RALEIGH, N.C. (WNCN) – Whoever killed a Wake County Sheriff’s deputy is still on the loose four days later.

Investigators released photos they hope will help point them in the direction of the killer.

Pictures show a truck that investigators said is believed to be involved in the killing of Wake County Sheriff’s Deputy Ned Byrd. It’s described as a single-cab pickup truck similar to a Chevrolet Colorado or a GMC Canyon.

Deputy Byrd was shot and killed shortly after 11 p.m. Thursday night near the intersection of Auburn Knightdale and Battle Bridge Roads in southeastern Wake County.

“The Sheriff’s Office, the State Bureau of Investigation, the FBI are all working all the leads, but we felt like someone somewhere knows something, and they needed some encouragement to come forward,” Eddie Caldwell said, the Executive Vice President and General Counsel of the North Carolina Sheriff’s Association.

That’s why the association is offering a $100,000 reward for information leading to an arrest and conviction in the case.

Wake County Sheriff’s Office photos show the suspect vehicle that was involved in the homicide of Deputy Byrd. The sheriff’s office describes the truck as a pickup similar to a Chevrolet Colorado or a GMC Canyon.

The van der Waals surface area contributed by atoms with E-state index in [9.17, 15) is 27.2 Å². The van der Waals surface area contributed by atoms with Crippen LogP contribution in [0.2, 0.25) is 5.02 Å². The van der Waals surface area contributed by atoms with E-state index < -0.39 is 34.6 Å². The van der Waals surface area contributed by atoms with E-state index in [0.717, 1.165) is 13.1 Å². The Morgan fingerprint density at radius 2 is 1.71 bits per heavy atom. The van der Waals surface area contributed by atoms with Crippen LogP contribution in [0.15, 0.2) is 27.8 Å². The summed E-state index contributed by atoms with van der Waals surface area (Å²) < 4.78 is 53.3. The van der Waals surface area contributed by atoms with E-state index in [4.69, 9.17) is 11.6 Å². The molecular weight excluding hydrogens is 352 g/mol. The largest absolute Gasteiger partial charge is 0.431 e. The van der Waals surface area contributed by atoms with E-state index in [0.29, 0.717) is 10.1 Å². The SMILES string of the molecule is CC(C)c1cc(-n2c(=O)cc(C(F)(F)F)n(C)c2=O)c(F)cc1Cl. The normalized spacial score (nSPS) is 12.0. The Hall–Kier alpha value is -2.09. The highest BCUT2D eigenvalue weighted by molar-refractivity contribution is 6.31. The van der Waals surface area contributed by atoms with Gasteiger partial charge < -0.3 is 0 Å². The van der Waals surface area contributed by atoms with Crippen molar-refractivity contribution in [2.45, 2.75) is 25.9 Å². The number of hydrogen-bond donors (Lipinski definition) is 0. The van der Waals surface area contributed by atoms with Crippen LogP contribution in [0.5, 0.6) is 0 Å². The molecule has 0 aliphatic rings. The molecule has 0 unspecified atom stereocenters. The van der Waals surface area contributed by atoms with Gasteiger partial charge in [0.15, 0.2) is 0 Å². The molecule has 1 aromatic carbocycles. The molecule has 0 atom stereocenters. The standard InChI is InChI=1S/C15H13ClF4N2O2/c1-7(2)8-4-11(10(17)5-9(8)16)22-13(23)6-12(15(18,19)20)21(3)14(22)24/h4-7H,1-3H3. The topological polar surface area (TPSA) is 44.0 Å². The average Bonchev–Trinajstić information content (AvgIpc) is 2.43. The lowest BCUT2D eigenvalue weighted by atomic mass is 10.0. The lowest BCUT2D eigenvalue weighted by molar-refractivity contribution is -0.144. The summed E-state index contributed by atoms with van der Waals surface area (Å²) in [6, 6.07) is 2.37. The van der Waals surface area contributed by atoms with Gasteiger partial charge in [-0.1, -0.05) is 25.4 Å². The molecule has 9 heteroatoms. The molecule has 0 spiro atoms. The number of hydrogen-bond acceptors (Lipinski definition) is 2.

“It’s critical, first of all, to bring them to justice for killing Deputy Byrd,” Caldwell said. “Secondly, to make sure they don’t kill somebody else. Certainly, if they’re not afraid to kill a deputy, they wouldn’t be afraid to kill me or you.”

As the community grieves the death of a deputy with a passion for helping others, Deputy Byrd’s colleagues, friends and the law enforcement community hope someone will come forward and help them find justice.

People with information can call the Wake County Sheriff’s Office at (919) 306-6931 or (919) 306-7748.

“Anything that anybody knows — that they saw that they heard, or they’ve heard about, or they remember from a previous situation that might seem to fit into this case, please call that number and share that information,” Caldwell urged, emphasizing that no detail is too small or insignificant to potentially make a difference.

“The detectives will take that down and run down all the leads and do everything they can to put that puzzle together and put this murderer in jail,” he said.